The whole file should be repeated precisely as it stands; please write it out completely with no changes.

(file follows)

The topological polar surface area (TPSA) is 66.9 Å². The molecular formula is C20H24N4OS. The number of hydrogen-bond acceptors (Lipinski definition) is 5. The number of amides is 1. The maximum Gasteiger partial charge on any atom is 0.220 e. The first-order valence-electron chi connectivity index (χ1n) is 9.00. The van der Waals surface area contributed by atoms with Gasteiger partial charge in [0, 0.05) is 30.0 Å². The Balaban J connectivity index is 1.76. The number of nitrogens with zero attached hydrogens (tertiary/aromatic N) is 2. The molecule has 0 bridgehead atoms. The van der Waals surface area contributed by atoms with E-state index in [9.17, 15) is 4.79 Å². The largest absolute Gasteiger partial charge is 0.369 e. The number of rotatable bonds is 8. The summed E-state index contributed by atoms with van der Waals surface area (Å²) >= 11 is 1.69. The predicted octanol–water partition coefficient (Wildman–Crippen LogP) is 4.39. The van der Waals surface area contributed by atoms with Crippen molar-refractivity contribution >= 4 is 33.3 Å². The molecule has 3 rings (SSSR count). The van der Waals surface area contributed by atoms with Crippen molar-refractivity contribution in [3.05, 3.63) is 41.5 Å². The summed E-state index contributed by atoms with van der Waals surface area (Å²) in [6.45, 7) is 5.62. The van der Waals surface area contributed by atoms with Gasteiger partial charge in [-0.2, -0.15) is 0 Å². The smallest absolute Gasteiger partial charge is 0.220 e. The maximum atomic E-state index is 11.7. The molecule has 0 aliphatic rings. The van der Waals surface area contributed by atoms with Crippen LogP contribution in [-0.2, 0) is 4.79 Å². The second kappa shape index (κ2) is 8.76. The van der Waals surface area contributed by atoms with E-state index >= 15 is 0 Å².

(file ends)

The topological polar surface area (TPSA) is 66.9 Å². The molecular formula is C20H24N4OS. The number of hydrogen-bond acceptors (Lipinski definition) is 5. The number of amides is 1. The maximum Gasteiger partial charge on any atom is 0.220 e. The first-order valence-electron chi connectivity index (χ1n) is 9.00. The van der Waals surface area contributed by atoms with Gasteiger partial charge in [0, 0.05) is 30.0 Å². The Balaban J connectivity index is 1.76. The number of nitrogens with zero attached hydrogens (tertiary/aromatic N) is 2. The molecule has 0 bridgehead atoms. The van der Waals surface area contributed by atoms with E-state index in [9.17, 15) is 4.79 Å². The largest absolute Gasteiger partial charge is 0.369 e. The number of rotatable bonds is 8. The summed E-state index contributed by atoms with van der Waals surface area (Å²) >= 11 is 1.69. The predicted octanol–water partition coefficient (Wildman–Crippen LogP) is 4.39. The van der Waals surface area contributed by atoms with Crippen molar-refractivity contribution >= 4 is 33.3 Å². The molecule has 3 rings (SSSR count). The van der Waals surface area contributed by atoms with Crippen molar-refractivity contribution in [3.05, 3.63) is 41.5 Å². The summed E-state index contributed by atoms with van der Waals surface area (Å²) in [6.45, 7) is 5.62. The van der Waals surface area contributed by atoms with Gasteiger partial charge in [-0.2, -0.15) is 0 Å². The smallest absolute Gasteiger partial charge is 0.220 e. The maximum atomic E-state index is 11.7. The molecule has 0 aliphatic rings. The van der Waals surface area contributed by atoms with Crippen LogP contribution in [-0.2, 0) is 4.79 Å². The second kappa shape index (κ2) is 8.76. The van der Waals surface area contributed by atoms with E-state index >= 15 is 0 Å².